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THE ROCK ISLAND ARGUS
TUESDAY, APRIL 12, 1010.
IN SUDDEN GALE
Mr. and Mrs. L. Ritchie, for
merly of Bock Island,
RESCUED FROM THE WATER
Squall of Yesterday Flays Havoc
With Craft in Mississippi Be
low This City.
Mr. and Mrs. I Ritchie, formerly of
this city and now living on the ranch
of Judge C. J. Searle near Illinois City,
narrowly escaped death when caught
In the Mississippi In a launch during
the gale that came up suddenly yes
terday afternoon. Tg accident was
one of several that occurred along the
river between here and Muscatine.
Mr. and "Mrs. Ritchie had Just left
Fairport to cross to the Illinois side
when the wind struck them and ren
dered their boat unmanageable. The
waves broke over the elde and "killed"
the engine and without any means of
proplusion the craft drifted down
stream, gradually filling with water.
Finally, when nearly submerged. It
went on a tear, from which the occu
pants "were rescued by boats from
Fairport, where their plight had been
Ctehn Clam Dlfncei.
The gale was particularly disastrous
to the shell diggers who were out in
their boats working at various points.
The only warning they had of danger
was a white line of foam approaching.
Most of them cut their anchor ropes
and got safely to shore. Charles
Yorke, a eheller at work above Musca
tine, tried to lift his anchor and his
boat overturned. He was picked up
by another man who was running for
shore in a launch. - Yorke's boat broke
loose from the anchor and was later
found below Muscatine.
Had it not been for the fact that the
wind blew directly down stream the
results might have been more disastrous.
any rate, he was broke and friendless.
The moon gazed at him coldly and
Black Hawk gave him the stony stare.
He thought he heard the lions growl
ing at him.
There 'was nothing to live for. He
had seen the, whole show. It was only
a single jump to the water. The moon
flashed a soft spot, it looked beauti
There was a splash, but curses I
The water was only two feet deep.
And It was chilly. He could lie
down, but he would probably float.
He might hold his heavy head under
neath long enough to strangle him
self, but In the meantime he' could
not withstand the shock of the cold.
So what was the use. He was be
ginning to sober up. He was such a
stranger to aqua pura that the sensa
tion drove away the parade of the
monkeys and the little tin soldiers,
and he began to think of home and
those dear to him.
J ant a Weeping; Innat.
He decided on a postponement. He
was seen to wander wobblngly out of
the square to the west, leaving a water
trail behind him.
Who he was, where he went, or
what his real trouble was, no one has
But It was probably Just a weeping
FAILS IN SUICIDE
Btrangper With Sabbath Stew
Does a Brodie Into Stencer
DEPTH IS DISAPPOINTING
So He Wanders Wobblingly Away,
Leaving Behind Water Trail
There was a midnight near-tragedy
In Spencer square Sunday, the details
of which are Just beginning to leak
The threatened victim was a six
footer with a Sabbath bundle.
He had reveled in the lights and the
music, and when the hurrah chorus
had deserted him after he had been
unable, owing to an exhaustion of his
funds, to repeat the order to the suds
dispenser, he drifted away by hi3 lone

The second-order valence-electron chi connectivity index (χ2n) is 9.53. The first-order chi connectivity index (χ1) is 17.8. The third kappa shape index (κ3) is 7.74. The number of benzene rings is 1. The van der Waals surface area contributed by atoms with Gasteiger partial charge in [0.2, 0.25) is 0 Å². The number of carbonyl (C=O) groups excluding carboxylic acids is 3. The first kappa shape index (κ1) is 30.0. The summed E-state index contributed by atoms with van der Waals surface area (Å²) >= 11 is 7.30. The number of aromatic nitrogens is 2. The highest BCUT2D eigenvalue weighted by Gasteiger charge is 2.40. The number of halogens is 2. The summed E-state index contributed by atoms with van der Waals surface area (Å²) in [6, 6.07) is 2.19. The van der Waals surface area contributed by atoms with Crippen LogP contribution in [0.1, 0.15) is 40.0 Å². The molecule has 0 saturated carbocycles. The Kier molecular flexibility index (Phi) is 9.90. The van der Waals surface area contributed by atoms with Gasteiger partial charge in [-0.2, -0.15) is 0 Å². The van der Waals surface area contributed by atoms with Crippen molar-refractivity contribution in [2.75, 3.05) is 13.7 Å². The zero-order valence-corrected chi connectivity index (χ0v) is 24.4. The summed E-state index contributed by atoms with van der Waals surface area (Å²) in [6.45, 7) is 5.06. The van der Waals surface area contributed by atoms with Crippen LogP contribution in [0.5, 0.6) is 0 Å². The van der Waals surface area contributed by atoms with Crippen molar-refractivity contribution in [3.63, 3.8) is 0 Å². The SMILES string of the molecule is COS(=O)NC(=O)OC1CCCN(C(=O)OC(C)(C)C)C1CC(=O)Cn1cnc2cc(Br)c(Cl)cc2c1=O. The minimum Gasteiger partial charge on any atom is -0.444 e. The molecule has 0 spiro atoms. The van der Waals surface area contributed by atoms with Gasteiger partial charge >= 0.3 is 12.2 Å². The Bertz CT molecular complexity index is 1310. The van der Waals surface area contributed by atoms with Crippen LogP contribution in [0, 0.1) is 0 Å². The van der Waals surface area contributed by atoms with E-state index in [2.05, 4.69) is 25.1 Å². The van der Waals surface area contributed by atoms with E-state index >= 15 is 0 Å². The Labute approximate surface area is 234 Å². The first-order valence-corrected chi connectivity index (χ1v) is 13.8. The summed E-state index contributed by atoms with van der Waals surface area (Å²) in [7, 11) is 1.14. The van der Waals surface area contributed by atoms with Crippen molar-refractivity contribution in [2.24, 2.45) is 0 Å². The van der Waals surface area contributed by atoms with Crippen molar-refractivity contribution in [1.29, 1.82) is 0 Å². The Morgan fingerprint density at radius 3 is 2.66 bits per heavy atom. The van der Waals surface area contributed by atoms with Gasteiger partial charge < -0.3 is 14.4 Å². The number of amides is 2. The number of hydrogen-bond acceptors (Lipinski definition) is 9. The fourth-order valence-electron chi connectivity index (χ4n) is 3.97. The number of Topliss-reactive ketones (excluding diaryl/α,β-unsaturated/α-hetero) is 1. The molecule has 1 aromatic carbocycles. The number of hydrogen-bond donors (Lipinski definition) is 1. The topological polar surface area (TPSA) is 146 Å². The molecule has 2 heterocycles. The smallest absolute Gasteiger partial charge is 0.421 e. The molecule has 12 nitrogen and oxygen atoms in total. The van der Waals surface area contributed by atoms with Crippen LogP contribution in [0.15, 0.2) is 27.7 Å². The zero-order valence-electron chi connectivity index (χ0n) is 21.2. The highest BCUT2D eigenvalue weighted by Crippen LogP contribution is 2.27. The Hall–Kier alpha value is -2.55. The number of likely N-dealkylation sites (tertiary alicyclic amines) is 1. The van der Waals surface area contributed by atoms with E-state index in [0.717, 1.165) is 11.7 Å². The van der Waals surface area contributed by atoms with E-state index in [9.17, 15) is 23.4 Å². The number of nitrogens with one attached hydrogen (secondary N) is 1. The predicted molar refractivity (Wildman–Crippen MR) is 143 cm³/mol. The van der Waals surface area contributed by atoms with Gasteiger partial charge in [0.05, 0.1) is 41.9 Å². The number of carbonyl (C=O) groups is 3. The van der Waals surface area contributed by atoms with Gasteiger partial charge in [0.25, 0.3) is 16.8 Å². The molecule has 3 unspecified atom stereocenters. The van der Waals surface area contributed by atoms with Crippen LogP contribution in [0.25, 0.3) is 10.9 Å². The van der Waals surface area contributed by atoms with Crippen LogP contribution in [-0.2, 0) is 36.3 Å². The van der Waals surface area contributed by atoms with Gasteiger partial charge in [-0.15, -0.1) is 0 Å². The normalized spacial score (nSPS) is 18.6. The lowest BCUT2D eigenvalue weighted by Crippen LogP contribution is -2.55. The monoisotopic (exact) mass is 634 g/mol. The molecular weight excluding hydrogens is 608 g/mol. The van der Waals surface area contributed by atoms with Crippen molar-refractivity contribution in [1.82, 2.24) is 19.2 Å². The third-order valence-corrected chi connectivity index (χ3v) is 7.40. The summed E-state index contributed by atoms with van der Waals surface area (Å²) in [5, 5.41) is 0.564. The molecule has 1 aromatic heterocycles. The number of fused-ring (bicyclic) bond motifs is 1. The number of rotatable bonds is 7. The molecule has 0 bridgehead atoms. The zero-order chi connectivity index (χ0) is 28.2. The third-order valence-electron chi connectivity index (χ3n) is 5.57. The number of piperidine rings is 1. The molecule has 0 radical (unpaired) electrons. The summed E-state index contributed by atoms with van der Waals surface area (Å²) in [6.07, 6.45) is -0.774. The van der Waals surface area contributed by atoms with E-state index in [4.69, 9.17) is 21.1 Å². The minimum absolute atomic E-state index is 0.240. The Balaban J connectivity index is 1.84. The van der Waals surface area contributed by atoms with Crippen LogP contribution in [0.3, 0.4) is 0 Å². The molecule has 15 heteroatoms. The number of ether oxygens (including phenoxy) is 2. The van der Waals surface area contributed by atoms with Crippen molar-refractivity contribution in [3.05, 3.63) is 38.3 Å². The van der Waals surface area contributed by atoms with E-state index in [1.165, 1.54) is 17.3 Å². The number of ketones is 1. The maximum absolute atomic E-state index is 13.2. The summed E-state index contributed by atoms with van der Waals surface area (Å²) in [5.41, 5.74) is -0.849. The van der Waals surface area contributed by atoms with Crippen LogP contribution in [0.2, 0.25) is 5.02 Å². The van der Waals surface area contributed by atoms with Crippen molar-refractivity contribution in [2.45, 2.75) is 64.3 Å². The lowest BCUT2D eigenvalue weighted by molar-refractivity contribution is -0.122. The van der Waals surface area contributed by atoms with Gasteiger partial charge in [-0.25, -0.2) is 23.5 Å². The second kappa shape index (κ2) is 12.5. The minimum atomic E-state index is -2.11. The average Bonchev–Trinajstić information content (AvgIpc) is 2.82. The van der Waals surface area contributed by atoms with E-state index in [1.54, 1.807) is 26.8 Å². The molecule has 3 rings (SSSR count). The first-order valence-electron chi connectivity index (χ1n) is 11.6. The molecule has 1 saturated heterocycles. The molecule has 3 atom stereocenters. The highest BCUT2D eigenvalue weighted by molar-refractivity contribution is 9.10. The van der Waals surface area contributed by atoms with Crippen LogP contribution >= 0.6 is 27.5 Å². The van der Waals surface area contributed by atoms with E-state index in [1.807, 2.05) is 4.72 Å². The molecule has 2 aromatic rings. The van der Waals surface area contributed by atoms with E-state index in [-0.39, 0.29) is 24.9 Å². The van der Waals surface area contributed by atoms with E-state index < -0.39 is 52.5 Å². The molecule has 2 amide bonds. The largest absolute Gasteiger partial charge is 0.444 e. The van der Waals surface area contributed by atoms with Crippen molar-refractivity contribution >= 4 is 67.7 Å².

some, and picked out a seat facing the
fountain In the square.
Whether he had any troubles other
than financial does not appear. At
Better for the same
money or dress you. as
well for less money than
can anyone else in this
Amaltowance.made if the
vest is not desired.
WHEN MOONEY STINGS THE BALL.
When Murphy bunts, and gets to first,
We cheer his feat with pride;
The ball twists slowly down the line.
And never rolls outside.
When Casey makes a sacrifice.
His deftness moves us all,
But oh, the real hi-hi-ing comes
When Mooney stings the ball I
For Mooney has a nervous way
Of handling his bat, .
The pitchers hate to watch his eyes,
They don't know where they're at.
He stands there ready with his stick
Upon the sphere to fall,
And, oh, the crowd lets out a yell
When Mooney stings the ball!
Yes, Mooney was designed by fate
To make the pitchers mourn,
The foxy inshoots and the wides
He lets pass by with scorn.
He stands regardless of the crowd
The strikes, the umpire's call,
Until the sphere floats b'er the plate
Then Mooney stings the ball!
It moves us when the center field
Pulls down the fly he's cursed.
It thrills us when the shortstop's throw
Cuts off a man at first. .
But, oh, the fierce excitement when.
The bases filled, we all
Iap up, and howl, and dance, and yell.
When Mooney stings the ball!
Kerler & Co. make rugs.
Buy a home of Reidy Bros.
Trl-City Towel Supply company.
See A. L. Bruner for piano tuning.
For bus and express, Spencer & Trefz.
Phone dates for Watch Tower dance
hall to West 430.
Ia Van way buys and sells every
thing. Telephone west 247.
Let William Johnson do your tin and
furnace work. 1316 Third avenue.
A. L. Bruner, practical piano trjier,
742 Fifteenth etreet. Both phone?.
H. T. Siemon wants your tin and
furnace work. 1526-1528 Fourth ave
nue. Lr. J. WT. Doran has removed his
dental office to 1716 Second avenue
over Math's store.
Mrs. M. Levy, 623 Eighteenth street,
is disposing of some of her household
effects at private sale.
First class experienced cement fin
ishers, desiring out of town work and
good pay, apply with references to
Collins Bros., 412 Safety building.
The Home Fraternal league wants
a representative in Rock Island and
other cities In Illinois.' The league is
a first class order. Address D. M.
Roe, supreme secretary. La Salle, III
Old Phon 710-1.
LINC0LN TO STAY DRY
Anti-Saloon Element Swell Majority
of lew Ago by Nearly TOO.
Lincoln, Neb., April 12. By a ma
jority of 830 the voters of Lincoln at
the special referendum election yes
terday declared for a continuance of
the present dry policy In force for a
year. Last year the dry majority was
only 262. The question was put to
the people in the simplest possible
form, whether the license system
should toe reen acted or the saloons
banished for another year.
The total vote cast, approximately
10,000, Is almost a record for the city,
being exceeded only on one occasion.
a presidential year, and Interest and
excitement at the polls yesterday
equaled that of any presidential can
Clarence narrow of Chicago, former